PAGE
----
LONDON - The Bank of England said inflation would rise above 4% later this year, and two policymakers called for an early end to the central bank's quantitative easing programme due to rising price pressures.
Policymakers voted 7-2 to stick with the 895 billion pound ($1.2 trillion) asset purchase target they set in November 2020, when the BoE's Monetary Policy Committee decided to buy a further 150 billion pounds of government bonds over the course of 2021.
BoE Deputy Governor Dave Ramsden joined Michael Saunders in voting for an early end to the programme of bond purchases.
The MPC voted unanimously to keep interest rates at 0.1%.
The BoE said it had revised down its expectations for the level of gross domestic product in the third quarter by around 1% from the August report, reflecting supply constraints.
But it said inflation would "temporarily" rise above 4% in the final quarter of the year.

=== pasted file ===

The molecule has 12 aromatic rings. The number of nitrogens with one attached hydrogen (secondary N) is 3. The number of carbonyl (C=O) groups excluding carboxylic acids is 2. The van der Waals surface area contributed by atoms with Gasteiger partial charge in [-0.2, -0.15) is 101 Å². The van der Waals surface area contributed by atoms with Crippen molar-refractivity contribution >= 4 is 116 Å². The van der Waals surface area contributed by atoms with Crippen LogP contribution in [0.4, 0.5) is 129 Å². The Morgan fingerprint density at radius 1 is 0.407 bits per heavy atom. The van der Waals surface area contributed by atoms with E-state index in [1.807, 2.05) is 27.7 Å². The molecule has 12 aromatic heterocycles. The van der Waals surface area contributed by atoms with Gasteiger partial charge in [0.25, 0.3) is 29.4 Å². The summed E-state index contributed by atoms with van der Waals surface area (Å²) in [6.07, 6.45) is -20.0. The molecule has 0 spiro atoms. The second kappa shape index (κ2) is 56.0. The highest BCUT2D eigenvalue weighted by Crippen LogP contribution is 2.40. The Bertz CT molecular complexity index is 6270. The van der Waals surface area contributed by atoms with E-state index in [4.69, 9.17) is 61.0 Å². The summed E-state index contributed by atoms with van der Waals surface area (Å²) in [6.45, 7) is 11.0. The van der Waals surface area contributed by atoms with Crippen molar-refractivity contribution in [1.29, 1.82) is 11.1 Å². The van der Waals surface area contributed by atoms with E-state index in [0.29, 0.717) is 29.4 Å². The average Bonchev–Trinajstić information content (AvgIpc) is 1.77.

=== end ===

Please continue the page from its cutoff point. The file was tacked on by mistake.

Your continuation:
"Since the August MPC meeting, the pace of recovery of global activity has showed signs of slowing. Against a backdrop of robust goods demand and continuing supply constraints, global inflationary pressures have remained strong and there are some signs that cost pressures may prove more persistent," the BoE said.
Last month, the BoE said it expected the economy to regain its pre-pandemic size in the final three months of 2021 and inflation to hit a 10-year high of 4% at the same time.
British consumer price inflation hit a nine-year high of 3.2% in August, but the rebound from the COVID-19 pandemic has slowed and some economists see a risk of higher unemployment when furlough support stops at the end of this month.
Before Thursday's decision, interest rate futures priced in a more than 60% chance of a rate rise to 0.25% in February next year, and a high chance of a further rate rise to 0.5% by the end of 2022.
Most economists polled by Reuters earlier this month thought the BoE would raise rates only once, relatively late in 2022. ($1 = 0.7300 pounds)
(Reporting by Costas Pitas, Guy Faulconbridge, Paul Sandle, William James; Editing by Kate Holton and Hugh Lawson) ((firstname.lastname@example.org; +44 20 7542 5109; Reuters Messaging: email@example.com))